The Medit i500 is one of the latest newcomers on the intraoral scanner market. It touts itself as the 'easy entry into digital dentistry' and is one of the most affordable when compared to other scanners from big names such as 3Shape, CEREC, Carestream Dental, Planmeca etc. It may be affordable, but does it deliver in terms of performance?
Before we dive into the pros and cons of the system, first let's go over the company background. Medit is a Korean digital imaging company that was founded in 2000 as a 3D scanner company for the industrial sector. They have since released several dental products such as the Medit T-series lab scanners. Their latest product, the i500, is an intraoral scanner that was released in late 2018 and has started making waves in the industry worldwide. At a price tag of only $18,000 USD and boasting no annual fees or subscriptions, this is proving to be desirable for many dentists.
A crucial distinction to make when compared to the CEREC, 3Shape and Planmeca scanners, is that these systems offer a complete CAD/CAM workflow with associated design software and CAD integration through their chairside software. The Medit i500 is just a scanner. It has no associated design software, and on its own, it is only used to scan and export scans. If you are looking to scan and send to labs, this may be exactly what you are after. However, if you want to carry out the entire digital workflow in-house (which we recommend), then you will need to investigate and learn about third party mills and CAD design software such as Exocad.
We have been using the i500 extensively for over a year now in our clinic, spending hundreds of hours learning the workflow including fabricating same-day crowns, implant restorations and digital smile design using third party mills. Below are our findings and thoughts about the system and how it compares to the other scanners on the market.
The i500 is truly an impressive intraoral scanner. It is fast, clear and easy to use. It easily competes with some of the more expensive scanners on the market. When using the scanner it is positioned slightly differently to others such as the TRIOS, being held much closer to the tooth surfaces. The scanning protocol is identical across all scanners, therefore for us, using it was simple. When scanning the i500 has a realistic high-definition, colour aesthetic.
Some things that stood out when using the i500 was how quick it was to find its place again when the scan is paused and restarted again. Overall it's a smooth scanning experience. Scanning across the midline between quadrants don't seem to take much effort whereas for other scanners this can require stopping and starting a few times.
Like all other scanners, interproximal areas typically require a few touch-ups after the main scan is done to catch all the data if needed. The scanner is used without scanning powder. This is no longer a bonus but a requirement with modern scanners. The i500 overall does well without powder but very shiny surfaces seem to give it a little trouble requiring multiple overlaps or a light scan spray to collect all the information. Overall, we were impressed with the scanner as a whole, especially for its price point.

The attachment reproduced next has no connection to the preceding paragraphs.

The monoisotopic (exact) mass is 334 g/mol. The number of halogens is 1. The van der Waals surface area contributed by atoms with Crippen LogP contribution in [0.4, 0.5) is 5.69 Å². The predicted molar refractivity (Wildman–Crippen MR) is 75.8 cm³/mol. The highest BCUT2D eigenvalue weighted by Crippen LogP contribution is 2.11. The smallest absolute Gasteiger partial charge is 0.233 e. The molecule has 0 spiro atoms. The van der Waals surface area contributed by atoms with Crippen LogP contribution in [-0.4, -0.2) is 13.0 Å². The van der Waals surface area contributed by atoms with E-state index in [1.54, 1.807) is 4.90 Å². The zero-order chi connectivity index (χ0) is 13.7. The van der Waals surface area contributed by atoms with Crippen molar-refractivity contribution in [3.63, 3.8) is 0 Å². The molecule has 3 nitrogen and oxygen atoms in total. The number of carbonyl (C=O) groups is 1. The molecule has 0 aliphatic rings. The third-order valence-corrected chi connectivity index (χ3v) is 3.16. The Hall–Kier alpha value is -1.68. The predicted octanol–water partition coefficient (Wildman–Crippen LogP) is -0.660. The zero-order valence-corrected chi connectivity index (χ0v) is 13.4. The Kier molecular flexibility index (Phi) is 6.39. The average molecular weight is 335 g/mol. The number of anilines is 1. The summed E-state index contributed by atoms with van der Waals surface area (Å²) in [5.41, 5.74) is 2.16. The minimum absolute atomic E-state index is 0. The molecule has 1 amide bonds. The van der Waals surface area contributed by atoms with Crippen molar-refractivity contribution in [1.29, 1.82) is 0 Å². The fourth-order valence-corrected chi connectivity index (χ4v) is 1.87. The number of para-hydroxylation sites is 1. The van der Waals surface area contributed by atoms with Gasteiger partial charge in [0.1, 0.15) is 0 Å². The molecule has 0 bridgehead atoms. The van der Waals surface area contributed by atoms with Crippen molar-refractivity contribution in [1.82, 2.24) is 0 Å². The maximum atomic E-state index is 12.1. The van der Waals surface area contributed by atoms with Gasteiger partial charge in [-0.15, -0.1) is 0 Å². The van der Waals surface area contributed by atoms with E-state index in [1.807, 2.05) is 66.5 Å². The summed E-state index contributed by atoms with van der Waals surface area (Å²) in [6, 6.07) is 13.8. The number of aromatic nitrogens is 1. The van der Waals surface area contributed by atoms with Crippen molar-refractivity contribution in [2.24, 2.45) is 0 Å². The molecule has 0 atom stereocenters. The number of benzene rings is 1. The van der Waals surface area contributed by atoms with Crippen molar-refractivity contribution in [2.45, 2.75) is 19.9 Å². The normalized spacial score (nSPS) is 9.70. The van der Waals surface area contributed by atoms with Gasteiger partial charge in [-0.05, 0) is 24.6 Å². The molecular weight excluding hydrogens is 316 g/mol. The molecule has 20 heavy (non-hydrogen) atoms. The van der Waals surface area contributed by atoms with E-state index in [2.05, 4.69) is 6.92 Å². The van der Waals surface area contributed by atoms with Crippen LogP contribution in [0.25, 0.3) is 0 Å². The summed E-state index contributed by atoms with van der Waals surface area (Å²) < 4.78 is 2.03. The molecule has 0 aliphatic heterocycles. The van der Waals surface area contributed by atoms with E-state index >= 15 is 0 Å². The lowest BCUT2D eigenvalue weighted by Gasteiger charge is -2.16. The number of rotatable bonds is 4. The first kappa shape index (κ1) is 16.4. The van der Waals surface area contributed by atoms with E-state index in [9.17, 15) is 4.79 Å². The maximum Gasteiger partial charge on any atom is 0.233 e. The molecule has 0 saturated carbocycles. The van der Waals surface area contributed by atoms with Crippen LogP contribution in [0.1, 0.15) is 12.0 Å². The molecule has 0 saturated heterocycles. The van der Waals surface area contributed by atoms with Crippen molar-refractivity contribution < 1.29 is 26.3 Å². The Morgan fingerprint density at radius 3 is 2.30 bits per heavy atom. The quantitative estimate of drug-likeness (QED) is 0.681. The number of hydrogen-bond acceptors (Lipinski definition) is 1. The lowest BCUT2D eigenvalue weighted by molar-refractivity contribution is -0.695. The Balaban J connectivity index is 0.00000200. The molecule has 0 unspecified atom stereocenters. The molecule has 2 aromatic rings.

Scanner Size & Ergonomic Design
The i500 has one of the smaller scanner heads on the market. It is smaller than the TRIOS scanner and CEREC Primescan head but larger than the Omnicam. It is also very lightweight, at 280g this is less than the Omnicam (315g) and TRIOS 3 (340g). The scanner only comes in one configuration and that is pen-grip. It is also NOT wireless.
The i500 has a very simplistic design. The scanner has only two buttons, one on the top of the to start and stop the scan and one on the bottom to turn it on and off. Overall, not the most impressive looking design in our opinion but it does the job well. When holding the i500 for the first time, one thing I noticed straight away was that the plastic finish on the i500 scanner doesn't have any textured or rubber area in the place that you hold (like the TRIOS does). It has the same plastic finish across the entire scanner and lacks anything to improve grip.
Overall the scanner is easy to hold and ergonomic enough that we didn't have any issues during long term use. If we are being very pedantic the area where you hold the i500 is relatively wide and may be a struggle for smaller hands. The start and stop button is on the top of the scanner making it sometimes difficult to press the button while holding in pen grip (the scanner can be activated using keyboard keys if required). As a whole the design of the scanner does the job but did not stand out in anyway. Although this is our opinion, it has to be mentioned the scanner has won an Red Dot design award (seems to be the case for a number of scanners these days).
The scanner is plug and play, in other words you connect it to a suitable laptop/computer by USB and use it. There are a few cables you will need to consider when setting it up and coming from the CEREC and TRIOS carts it felt a little cluttered with all the wires. If it is attached to a laptop, the laptop will need to be plugged into a power source at all times during use. It will not run properly on the battery alone as the CPU will not be running at full capacity.
There are two main cables coming from the scanner, one to the laptop and one to its own power source. A common problem with USB scanners is the cable management. It can look quite messy without a dedicated set-up, if it is sitting on the bench with multiple wires going to different ports. With a dedicated workstation and cable management this should not be a big deal, however.
The i500 has one of the smaller scanner heads of the bunch yet a relatively wide body